Wednesday, August 20 2014 1:35 PM EDT2014-08-20 17:35:47 GMT
Lyndi Trischler has a passion for police work. She became a Florence Police officer in February 2012. Last year, she welcomed her first daughter and a few months later became pregnant with her firstMore >>
Lyndi Trischler has a passion for police work. That's why she became a Florence Police officer in 2012. Now, she says, she is forced to choose between her job and her family.More >>
Dashcam footage captures an amazingly acrobatic motorcycle accident. As a car switches lanes, a motorcyclist slams into the vehicle's rear bumper. The motorcyclists is launched into the air, flips andMore >>
Dashcam footage captures an amazingly acrobatic motorcycle accident.More >>
Tuesday, August 19 2014 4:10 PM EDT2014-08-19 20:10:07 GMT
The police chief for Gulf Shores along Alabama's coast is weighing-in on the actions of the law enforcement commander in charge of Ferguson, Missouri's in the wake of an escalating crisis brought on byMore >>
Gulf Shores Police Chief Ed Delmore wrote a blistering open letter to Captain Ronald S. Johnson, who was given command of law enforcement operations following days of looting and rioting in the city.More >>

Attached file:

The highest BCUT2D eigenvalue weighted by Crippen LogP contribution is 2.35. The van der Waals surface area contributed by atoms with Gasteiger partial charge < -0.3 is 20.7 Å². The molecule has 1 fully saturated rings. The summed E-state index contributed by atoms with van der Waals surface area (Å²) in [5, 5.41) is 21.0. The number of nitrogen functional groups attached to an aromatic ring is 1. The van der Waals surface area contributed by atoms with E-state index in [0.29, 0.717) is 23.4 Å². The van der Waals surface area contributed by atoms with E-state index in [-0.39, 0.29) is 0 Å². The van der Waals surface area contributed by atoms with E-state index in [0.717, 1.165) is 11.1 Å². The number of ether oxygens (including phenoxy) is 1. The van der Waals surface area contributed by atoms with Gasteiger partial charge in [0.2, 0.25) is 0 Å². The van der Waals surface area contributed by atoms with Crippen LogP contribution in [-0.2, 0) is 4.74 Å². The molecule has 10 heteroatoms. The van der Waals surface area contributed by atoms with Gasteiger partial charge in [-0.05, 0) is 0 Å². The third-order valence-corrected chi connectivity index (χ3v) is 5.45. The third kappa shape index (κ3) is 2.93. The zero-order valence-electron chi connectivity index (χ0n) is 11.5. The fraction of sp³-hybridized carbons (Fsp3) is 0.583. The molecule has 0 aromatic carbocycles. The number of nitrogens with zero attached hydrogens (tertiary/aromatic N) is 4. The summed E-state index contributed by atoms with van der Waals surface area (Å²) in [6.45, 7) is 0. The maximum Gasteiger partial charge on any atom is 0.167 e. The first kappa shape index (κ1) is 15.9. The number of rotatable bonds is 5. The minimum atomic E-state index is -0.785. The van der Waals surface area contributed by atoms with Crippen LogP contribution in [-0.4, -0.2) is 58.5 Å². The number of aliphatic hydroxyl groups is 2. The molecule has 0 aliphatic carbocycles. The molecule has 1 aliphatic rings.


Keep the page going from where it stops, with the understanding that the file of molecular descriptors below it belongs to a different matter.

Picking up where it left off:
school districts are allowed five calamity days each year. Toledo Public
Schools has canceled school 12 times this year because of weather.
that would mean TPS students making up seven extra school days at the end of
the year. State legislators could help the district out though, by passing a
bill to give extra calamity days on Wednesday.
district could avoid making up three days by using what are called ‘blizzard
bags,' where students take extra work home at night or on the weekend. Another
day can be gained by canceling planned 2-hour delay days, which the district
has already done.
measures, plus the 4 extra the state could give, would leave the district with
13 total calamity days. With 12 already in the books and heavy snow on the way
for Wednesday morning, 13 could be the magic number to keep the end of this
school year on schedule.
"It's just been a really unusual winter. But
I'm glad that they have gotten moving. I am hoping tomorrow that that vote can
take place," said Toledo Public School Board President Lisa Sobecki.
"The fact they can actually come to a
consensus and realization that this is the most severe weather that us and
since the 1970's have been exposed to," said Superintendent Dr. Romules Durant.
Parents agree, hoping the legislature can
pass the calamity day bill Wednesday.